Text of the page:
"After climbing a great hill, one only finds that there are many more hills to climb"
Day 1: Mamafubedu, Rhino Heritage Park.
These were the words of Nelson Mandela, ringing in my ears as I stood atop the highest peak in South Africa, Mt Mafadi. Looking out into the distance, I could see Thabana Ntlenyana, and it was immediately added to my list of destinations to conquer. However, the Mafadi hike was a disaster in terms of our preparations. We had no proper camping tents, hiking backpacks, shoes, or clothes for the expedition, but we had curiosity and willpower. We completed the hike in three days, nonetheless.
Fast forward to March 2023, I found myself on a midnight call with Theo Molebatsi, our videographer based in Johannesburg, Gauteng, as we made final preparations for our upcoming journey. He was picking up PeaceMan, our photographer, in Soweto, and they were both heading down to Petrus Steyn, Free State, which was a two-and-a-half-hour drive. Tumelo Oa Mokoena, my colleague, and partner in crime, was checking our bags, and he is the guy you would want to have by your side when the going gets tough.
From Petrus Steyn, we took the R57 past Reitz and stopped at Bethlehem where we left our car and hopped on a taxi to Fouriesburg. The ride was smooth, but our backpacks and luggage made it challenging to hop on and off, much to the amusement of our fellow travelers. From Fouriesburg, we took another taxi to Caledonspoort Border Control. Upon crossing the border, we were warmly
welcomed by friendly Lesotho border control staff, who even helped carry our backpacks for a distance to the local taxis. We got new SIM cards to enable us to communicate with our contacts in Maseru, Buthe, and Mokhotlong, who were arranging our campsites and the bus to Mokhotlong the following day. Our first night was spent at Kimberlite Park in a place called Baroeng, near Butha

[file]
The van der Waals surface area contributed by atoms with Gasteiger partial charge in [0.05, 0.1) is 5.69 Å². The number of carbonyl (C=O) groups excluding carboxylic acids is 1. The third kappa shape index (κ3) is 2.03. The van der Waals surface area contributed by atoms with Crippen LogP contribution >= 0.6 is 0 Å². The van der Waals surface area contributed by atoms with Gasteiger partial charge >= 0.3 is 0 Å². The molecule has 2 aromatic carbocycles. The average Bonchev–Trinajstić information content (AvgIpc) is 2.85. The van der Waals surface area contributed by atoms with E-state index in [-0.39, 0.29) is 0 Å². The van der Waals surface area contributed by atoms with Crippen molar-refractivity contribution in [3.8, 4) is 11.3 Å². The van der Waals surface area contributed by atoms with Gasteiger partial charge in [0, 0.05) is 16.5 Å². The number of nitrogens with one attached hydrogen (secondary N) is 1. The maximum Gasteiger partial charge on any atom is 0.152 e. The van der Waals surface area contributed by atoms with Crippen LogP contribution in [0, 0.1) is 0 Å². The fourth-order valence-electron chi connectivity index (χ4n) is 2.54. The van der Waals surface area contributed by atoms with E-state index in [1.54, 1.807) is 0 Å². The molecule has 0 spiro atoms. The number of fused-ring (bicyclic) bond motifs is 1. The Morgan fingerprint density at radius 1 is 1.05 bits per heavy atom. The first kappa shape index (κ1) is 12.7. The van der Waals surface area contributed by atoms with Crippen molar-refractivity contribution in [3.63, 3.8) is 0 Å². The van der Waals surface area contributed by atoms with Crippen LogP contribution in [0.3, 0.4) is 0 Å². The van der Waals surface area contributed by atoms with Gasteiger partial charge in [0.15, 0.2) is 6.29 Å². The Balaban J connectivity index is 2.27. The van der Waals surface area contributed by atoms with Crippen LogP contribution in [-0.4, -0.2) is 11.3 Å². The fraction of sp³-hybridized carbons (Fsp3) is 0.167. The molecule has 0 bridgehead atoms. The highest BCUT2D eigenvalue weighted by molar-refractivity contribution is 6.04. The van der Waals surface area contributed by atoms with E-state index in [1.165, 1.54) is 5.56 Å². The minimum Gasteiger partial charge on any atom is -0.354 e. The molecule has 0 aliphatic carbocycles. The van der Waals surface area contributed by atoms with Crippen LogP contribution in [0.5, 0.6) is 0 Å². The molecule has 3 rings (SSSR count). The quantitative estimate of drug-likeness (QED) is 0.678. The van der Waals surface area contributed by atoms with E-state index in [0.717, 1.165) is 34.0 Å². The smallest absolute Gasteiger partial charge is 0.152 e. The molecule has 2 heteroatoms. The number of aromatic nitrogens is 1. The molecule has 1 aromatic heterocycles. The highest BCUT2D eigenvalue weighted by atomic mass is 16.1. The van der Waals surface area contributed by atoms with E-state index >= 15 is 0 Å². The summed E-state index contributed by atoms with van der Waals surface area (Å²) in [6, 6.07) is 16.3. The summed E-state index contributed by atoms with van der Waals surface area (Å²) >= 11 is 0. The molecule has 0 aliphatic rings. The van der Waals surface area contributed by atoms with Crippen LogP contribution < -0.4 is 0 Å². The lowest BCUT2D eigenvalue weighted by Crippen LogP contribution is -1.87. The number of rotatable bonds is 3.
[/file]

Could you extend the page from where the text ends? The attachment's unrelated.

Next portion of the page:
Buthe where it rained heavily, almost threatening our campsite. The rains and thunder were a good reminder that we were in the place where King Moshoeshoe, Lepoqo, Father of Basotho Nation, once fought Manthatisi The Warrior Queen of Batlokwa /Basia tribe in what was called the “Battle of the Pots”. He was later forced to retreat and settle at Thaba Bosiu.
Day 2: Bus from Butha Buthe to Mokhotlong
Waking up at 04:50 to start a fire and prepare breakfast was necessary to fuel up for the day ahead. At this point, food is still abundant and one can satisfy almost any craving until we reach the mountains. Our contact had advised us to be at the bus stop in Butha Buthe by 9:30 in the morning, as the bus would leave at 10:00 for Mokhotlong. We walked for 30 minutes from Kimberlite Park to the bus stop in Butha Buthe and caught the bus at around 11 am. The A1 Road to Mokhotlong
offered magnificent views, including Afriski and Letsheng Mine, which is the world's highest diamond mine above sea level. However, as the bus stops along the way it also revealed the challenges that many people of Lesotho face – some live in remote areas and must rely on donkeys or their own feet to reach their destinations.
We arrived at Mokhotlong at 3 pm, and it was exciting to finally be in the birthplace of Ntate Stunna and to shop at Shop where he shops! We connected with our driver who was taking us to our campsite for the night, but not before he asked us to assist in driving another taxi while he drove one himself. We reached Ha Mojakisane just as the sun was setting, and so we set up camp.
Day 3: D Day
At 3 am, we dismantled our tents, and our host, Mr. Mokotjo, was ready for us by 3:30. Off we went in a taxi. It was quite windy when we stopped at the highest point reachable by car, pointing in the direction of Thabana Ntlenyana. It was way too dark and misty to start our hike here, so we opted to start at Sani Backpackers, at Lesotho Sani Border Pass Control, where our taxi dropped us off after 5 o'clock. Here, it was very windy and freezing cold. We all realized we had to put on some extra clothing. I had a pair of skinny jeans, which I had no option but to put on. The Basotho Kobo jacket and hat by Thabo Makhetha were just made for these kinds of conditions, and I must say I have much respect for the Basotho shepherds and how they survive the conditions year after year at